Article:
Oysters offer up a range of flavors depending on their origin, water temperature, and type of food passing through their systems.
The taste of an oyster is heavily influenced by its environment. As a mollusk, it is also a sieve for water and nutrients – the type and temperature of water and available food will make it salty, sweet, fresh, firm, or tender.
Oyster varieties are often named according to the area from which they are harvested. Wild and cultured oysters are usually available in most regions.
Atlantic (Eastern) oysters – Species include Blue Point, Malpeque, , Pugwash, Pemequid, Chesapeake Bay, Cotuit, Chincoteague, Patuxent, Breton Sound, .
Pacific (Japanese) oysters – Includes Kumamoto, Samish Bay, Malaspina, Steamboats, Royal Myagi, Skookum, Tomales Bay, Totten, Mad River, Golden Mantle, Penn Cove.
– Single species found on the , and related to the flat oyster.
Portuguese – Single species that originated in .
Flat oysters – Also known as European or Belons. Includes Merennes, Galway, Whitstable, Helford, .
Canned, dried, frozen, and smoked varieties are also readily available.
Select fresh oysters that have been harvested within four days of sale. Closed shells indicate the oyster is alive. If slightly open it should snap shut with tapped. When shucked, the oysters are bagged in their own clear juice, or liquor.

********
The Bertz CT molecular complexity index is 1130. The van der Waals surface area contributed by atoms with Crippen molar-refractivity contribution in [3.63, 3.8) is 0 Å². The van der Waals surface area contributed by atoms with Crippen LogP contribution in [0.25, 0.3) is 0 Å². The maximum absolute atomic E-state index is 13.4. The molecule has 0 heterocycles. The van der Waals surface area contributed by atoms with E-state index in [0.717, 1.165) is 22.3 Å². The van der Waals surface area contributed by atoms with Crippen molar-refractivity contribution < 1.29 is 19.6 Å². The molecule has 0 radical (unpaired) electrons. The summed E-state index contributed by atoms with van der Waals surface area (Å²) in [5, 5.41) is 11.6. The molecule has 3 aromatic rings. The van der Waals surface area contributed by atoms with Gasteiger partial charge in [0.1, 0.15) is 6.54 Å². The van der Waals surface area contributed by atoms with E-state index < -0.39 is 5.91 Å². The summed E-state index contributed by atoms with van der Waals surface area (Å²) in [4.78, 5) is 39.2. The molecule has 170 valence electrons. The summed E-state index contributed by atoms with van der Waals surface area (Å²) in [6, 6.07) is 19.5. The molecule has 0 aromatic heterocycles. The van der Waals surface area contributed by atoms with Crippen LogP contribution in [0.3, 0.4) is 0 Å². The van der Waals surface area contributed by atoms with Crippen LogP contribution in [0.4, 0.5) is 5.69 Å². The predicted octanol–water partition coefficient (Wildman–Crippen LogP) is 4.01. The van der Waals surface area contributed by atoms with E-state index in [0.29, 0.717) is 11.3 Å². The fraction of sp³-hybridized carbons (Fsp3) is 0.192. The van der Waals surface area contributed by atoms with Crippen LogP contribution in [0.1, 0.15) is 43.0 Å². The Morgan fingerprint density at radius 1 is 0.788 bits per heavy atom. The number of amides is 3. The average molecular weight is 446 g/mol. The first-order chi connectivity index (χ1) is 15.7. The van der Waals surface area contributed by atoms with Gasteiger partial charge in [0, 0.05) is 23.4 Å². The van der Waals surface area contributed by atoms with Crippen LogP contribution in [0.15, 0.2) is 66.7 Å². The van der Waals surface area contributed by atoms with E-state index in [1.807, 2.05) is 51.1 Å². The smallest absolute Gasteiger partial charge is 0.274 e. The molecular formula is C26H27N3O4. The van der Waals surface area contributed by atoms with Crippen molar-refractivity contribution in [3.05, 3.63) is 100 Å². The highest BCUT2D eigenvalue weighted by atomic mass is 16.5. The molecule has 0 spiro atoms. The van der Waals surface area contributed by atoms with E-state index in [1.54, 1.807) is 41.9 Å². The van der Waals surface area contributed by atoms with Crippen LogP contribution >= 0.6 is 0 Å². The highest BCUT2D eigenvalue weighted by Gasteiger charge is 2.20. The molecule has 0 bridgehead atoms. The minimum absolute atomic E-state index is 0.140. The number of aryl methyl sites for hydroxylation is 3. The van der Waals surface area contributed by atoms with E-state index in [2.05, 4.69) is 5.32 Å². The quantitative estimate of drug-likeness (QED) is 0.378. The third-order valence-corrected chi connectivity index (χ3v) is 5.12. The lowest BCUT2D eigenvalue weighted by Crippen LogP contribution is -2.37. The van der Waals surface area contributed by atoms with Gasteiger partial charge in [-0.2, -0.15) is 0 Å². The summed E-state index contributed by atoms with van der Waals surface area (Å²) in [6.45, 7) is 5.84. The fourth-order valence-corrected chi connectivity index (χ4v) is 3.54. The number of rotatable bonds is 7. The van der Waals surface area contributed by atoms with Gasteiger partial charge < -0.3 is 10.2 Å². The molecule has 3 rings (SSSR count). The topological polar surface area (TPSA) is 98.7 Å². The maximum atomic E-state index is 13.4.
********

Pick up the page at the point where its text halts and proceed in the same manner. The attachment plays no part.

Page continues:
Refrigerate fresh oysters – deep-sided shell down - in a bowl covered with a wet towel. They can be frozen for up to three months. Cooked oysters do not freeze very well as they become rubbery when thawed.
Keep shucked oysters in a bowl of their own liquid for no longer than two days. Canned oysters, once opened, should also be used within two days.
• Scrub shells before shucking.
• Always use a dull knife – or a clam knife – to open oysters. Cover palm of hand with a thick towel for safety.
• All raw foods are susceptible to bacteria. Oysters are no exception; cook thoroughly for greatest safety.
• Steaming or grilling will cause the oysters to die